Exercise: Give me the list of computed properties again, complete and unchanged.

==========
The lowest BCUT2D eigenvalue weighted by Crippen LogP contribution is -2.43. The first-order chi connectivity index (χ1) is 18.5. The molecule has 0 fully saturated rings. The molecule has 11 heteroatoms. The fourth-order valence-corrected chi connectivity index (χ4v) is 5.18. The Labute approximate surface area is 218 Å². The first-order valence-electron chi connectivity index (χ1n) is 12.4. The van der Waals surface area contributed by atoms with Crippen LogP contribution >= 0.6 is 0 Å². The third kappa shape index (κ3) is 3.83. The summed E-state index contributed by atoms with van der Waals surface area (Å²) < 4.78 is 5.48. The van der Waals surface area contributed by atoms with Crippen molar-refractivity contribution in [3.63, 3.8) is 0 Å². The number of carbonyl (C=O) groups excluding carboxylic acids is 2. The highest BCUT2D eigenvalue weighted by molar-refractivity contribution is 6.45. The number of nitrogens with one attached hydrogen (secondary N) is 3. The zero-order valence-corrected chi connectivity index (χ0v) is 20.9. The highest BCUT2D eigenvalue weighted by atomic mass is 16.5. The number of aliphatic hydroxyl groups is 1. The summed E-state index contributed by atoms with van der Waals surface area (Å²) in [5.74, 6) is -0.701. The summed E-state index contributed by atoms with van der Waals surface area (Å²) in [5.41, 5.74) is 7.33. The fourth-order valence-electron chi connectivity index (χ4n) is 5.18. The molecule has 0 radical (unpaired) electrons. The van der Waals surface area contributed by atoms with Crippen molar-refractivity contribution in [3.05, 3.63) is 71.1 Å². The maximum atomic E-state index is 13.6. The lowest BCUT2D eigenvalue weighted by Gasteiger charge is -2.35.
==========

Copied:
The lowest BCUT2D eigenvalue weighted by Crippen LogP contribution is -2.43. The first-order chi connectivity index (χ1) is 18.5. The molecule has 0 fully saturated rings. The molecule has 11 heteroatoms. The fourth-order valence-corrected chi connectivity index (χ4v) is 5.18. The Labute approximate surface area is 218 Å². The first-order valence-electron chi connectivity index (χ1n) is 12.4. The van der Waals surface area contributed by atoms with Crippen LogP contribution >= 0.6 is 0 Å². The third kappa shape index (κ3) is 3.83. The summed E-state index contributed by atoms with van der Waals surface area (Å²) < 4.78 is 5.48. The van der Waals surface area contributed by atoms with Crippen molar-refractivity contribution in [3.63, 3.8) is 0 Å². The number of carbonyl (C=O) groups excluding carboxylic acids is 2. The highest BCUT2D eigenvalue weighted by molar-refractivity contribution is 6.45. The number of nitrogens with one attached hydrogen (secondary N) is 3. The zero-order valence-corrected chi connectivity index (χ0v) is 20.9. The highest BCUT2D eigenvalue weighted by atomic mass is 16.5. The number of aliphatic hydroxyl groups is 1. The summed E-state index contributed by atoms with van der Waals surface area (Å²) in [5.74, 6) is -0.701. The summed E-state index contributed by atoms with van der Waals surface area (Å²) in [5.41, 5.74) is 7.33. The fourth-order valence-electron chi connectivity index (χ4n) is 5.18. The molecule has 0 radical (unpaired) electrons. The van der Waals surface area contributed by atoms with Crippen molar-refractivity contribution in [3.05, 3.63) is 71.1 Å². The maximum atomic E-state index is 13.6. The lowest BCUT2D eigenvalue weighted by Gasteiger charge is -2.35.